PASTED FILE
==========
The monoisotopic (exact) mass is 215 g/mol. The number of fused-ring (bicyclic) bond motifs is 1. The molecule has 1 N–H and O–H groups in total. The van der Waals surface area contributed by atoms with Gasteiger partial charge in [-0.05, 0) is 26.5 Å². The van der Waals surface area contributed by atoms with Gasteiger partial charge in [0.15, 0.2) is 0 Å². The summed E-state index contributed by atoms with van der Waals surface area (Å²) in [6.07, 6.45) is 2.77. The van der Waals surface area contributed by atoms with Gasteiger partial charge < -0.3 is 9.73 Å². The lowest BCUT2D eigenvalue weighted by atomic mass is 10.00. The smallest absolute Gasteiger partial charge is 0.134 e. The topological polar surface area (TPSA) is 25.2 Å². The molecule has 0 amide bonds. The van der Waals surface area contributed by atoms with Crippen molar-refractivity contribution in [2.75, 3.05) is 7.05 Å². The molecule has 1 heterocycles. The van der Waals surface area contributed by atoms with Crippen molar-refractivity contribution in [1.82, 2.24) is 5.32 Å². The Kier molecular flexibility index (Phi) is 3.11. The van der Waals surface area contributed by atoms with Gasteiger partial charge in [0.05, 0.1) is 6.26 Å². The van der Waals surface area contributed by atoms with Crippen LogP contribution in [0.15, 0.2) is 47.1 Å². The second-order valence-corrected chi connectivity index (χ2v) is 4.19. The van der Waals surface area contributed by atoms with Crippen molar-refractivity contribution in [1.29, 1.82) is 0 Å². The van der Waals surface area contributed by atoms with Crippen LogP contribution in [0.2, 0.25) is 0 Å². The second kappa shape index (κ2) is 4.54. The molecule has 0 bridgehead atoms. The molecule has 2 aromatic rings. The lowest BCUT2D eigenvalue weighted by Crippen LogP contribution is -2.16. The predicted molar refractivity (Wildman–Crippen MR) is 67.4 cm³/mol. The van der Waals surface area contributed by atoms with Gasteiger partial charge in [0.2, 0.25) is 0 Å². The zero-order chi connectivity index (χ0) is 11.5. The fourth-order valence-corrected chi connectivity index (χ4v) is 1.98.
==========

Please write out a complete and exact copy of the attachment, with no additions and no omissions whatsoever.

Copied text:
The monoisotopic (exact) mass is 215 g/mol. The number of fused-ring (bicyclic) bond motifs is 1. The molecule has 1 N–H and O–H groups in total. The van der Waals surface area contributed by atoms with Gasteiger partial charge in [-0.05, 0) is 26.5 Å². The van der Waals surface area contributed by atoms with Gasteiger partial charge in [0.15, 0.2) is 0 Å². The summed E-state index contributed by atoms with van der Waals surface area (Å²) in [6.07, 6.45) is 2.77. The van der Waals surface area contributed by atoms with Gasteiger partial charge < -0.3 is 9.73 Å². The lowest BCUT2D eigenvalue weighted by atomic mass is 10.00. The smallest absolute Gasteiger partial charge is 0.134 e. The topological polar surface area (TPSA) is 25.2 Å². The molecule has 0 amide bonds. The van der Waals surface area contributed by atoms with Crippen molar-refractivity contribution in [2.75, 3.05) is 7.05 Å². The molecule has 1 heterocycles. The van der Waals surface area contributed by atoms with Crippen molar-refractivity contribution in [1.82, 2.24) is 5.32 Å². The Kier molecular flexibility index (Phi) is 3.11. The van der Waals surface area contributed by atoms with Gasteiger partial charge in [0.05, 0.1) is 6.26 Å². The van der Waals surface area contributed by atoms with Crippen LogP contribution in [0.15, 0.2) is 47.1 Å². The second-order valence-corrected chi connectivity index (χ2v) is 4.19. The van der Waals surface area contributed by atoms with Crippen molar-refractivity contribution in [1.29, 1.82) is 0 Å². The van der Waals surface area contributed by atoms with Crippen LogP contribution in [0.2, 0.25) is 0 Å². The second kappa shape index (κ2) is 4.54. The molecule has 0 bridgehead atoms. The molecule has 2 aromatic rings. The lowest BCUT2D eigenvalue weighted by Crippen LogP contribution is -2.16. The predicted molar refractivity (Wildman–Crippen MR) is 67.4 cm³/mol. The van der Waals surface area contributed by atoms with Gasteiger partial charge in [0.2, 0.25) is 0 Å². The zero-order chi connectivity index (χ0) is 11.5. The fourth-order valence-corrected chi connectivity index (χ4v) is 1.98.